Postscript: It is a fairly commonly-known bit of trivia that the first song played on MTV was "Video Killed the Radio Star."  But this was new to me:

When MTV Europe began airing in 1987, "Money for Nothing," which begins with Sting's opening falsetto whisper "I want my MTV," was the first video played.


  1. Mesa Econoguy:

    This actually happened back in the 80s when the song first came out. Now it's codified.

    In top 40s mixes, the word "faggot" was replaced with "queenie" and Mark Knopfler actually sang it that was at live performances, including Live Aid.

    Indeed this was a collaborative effort on both right and left with the PMRC, headed by none other than Tipper "is it getting hot in here?" Gore.

  2. Kevin R:

    I've only seen Knopfler live once (one of my favorite concerts, actually), but I was impressed that he _didn't_ play Money for Nothing... he apparently felt no pressure to play his biggest hit. Which I was perfectly OK with.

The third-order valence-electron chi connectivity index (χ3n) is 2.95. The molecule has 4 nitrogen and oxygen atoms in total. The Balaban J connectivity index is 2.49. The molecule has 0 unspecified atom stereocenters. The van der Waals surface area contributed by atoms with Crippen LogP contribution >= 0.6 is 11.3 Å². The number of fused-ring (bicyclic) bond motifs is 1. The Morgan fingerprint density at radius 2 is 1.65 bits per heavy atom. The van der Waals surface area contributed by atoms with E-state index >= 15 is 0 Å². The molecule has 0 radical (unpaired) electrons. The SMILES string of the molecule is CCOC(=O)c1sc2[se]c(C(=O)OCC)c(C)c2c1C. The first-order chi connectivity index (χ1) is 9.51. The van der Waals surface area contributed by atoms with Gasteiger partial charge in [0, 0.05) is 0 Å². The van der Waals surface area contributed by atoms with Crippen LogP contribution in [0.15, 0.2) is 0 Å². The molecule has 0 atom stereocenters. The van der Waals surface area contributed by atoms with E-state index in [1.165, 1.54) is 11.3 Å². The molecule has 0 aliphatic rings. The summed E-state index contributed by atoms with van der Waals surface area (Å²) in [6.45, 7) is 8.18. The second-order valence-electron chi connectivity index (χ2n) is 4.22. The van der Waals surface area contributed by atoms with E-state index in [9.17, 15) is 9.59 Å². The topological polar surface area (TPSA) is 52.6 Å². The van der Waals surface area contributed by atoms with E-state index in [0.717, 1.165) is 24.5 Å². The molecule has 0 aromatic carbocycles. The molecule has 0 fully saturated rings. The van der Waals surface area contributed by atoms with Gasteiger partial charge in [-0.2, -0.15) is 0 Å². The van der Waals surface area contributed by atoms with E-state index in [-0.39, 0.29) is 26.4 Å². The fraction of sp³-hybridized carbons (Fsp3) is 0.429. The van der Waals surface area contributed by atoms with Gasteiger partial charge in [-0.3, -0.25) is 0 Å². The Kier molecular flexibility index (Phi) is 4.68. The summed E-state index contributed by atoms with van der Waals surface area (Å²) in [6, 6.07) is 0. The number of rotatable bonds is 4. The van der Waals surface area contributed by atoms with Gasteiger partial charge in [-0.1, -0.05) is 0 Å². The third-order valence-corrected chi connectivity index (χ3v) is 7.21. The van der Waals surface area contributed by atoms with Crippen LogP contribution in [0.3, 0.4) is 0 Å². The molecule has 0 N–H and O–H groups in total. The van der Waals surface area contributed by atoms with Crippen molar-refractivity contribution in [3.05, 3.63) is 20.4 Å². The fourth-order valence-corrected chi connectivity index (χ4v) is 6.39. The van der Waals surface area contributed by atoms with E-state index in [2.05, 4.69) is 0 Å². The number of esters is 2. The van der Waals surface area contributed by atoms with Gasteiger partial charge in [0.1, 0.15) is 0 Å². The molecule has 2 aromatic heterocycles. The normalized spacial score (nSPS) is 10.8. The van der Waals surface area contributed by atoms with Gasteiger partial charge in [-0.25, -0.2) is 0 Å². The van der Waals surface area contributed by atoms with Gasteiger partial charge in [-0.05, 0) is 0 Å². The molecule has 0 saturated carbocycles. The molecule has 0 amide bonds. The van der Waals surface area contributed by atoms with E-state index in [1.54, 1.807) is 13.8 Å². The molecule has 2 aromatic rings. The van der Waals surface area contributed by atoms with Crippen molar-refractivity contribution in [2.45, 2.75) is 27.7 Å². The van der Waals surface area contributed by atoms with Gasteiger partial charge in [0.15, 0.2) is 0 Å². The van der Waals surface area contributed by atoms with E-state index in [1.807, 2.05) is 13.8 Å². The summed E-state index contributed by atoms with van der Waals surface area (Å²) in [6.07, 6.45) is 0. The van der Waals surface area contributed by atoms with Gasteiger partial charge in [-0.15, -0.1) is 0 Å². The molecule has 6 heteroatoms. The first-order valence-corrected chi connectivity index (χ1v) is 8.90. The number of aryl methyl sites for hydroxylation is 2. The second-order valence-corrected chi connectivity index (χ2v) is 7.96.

3. Hasdrubal:

    What really strikes me is this line:

    "In it, the panel ruled that the word “faggot” “contravened the Human Rights Clauses”..."

    Seriously, how can a pejorative violate anyone's human rights? It's a word not an action and isn't not even directed at anyone specifically. It wouldn't really have been newsworthy if they just banned the word because they found it offensive. But the fact that political correctness has apparently become a human right is what worries me.

  4. commieBob:

    My favorite along the same lines:

    The then Toronto mayor, June Rowlands, banned the Barenaked Ladies from an event at City Hall because she found their name offensive.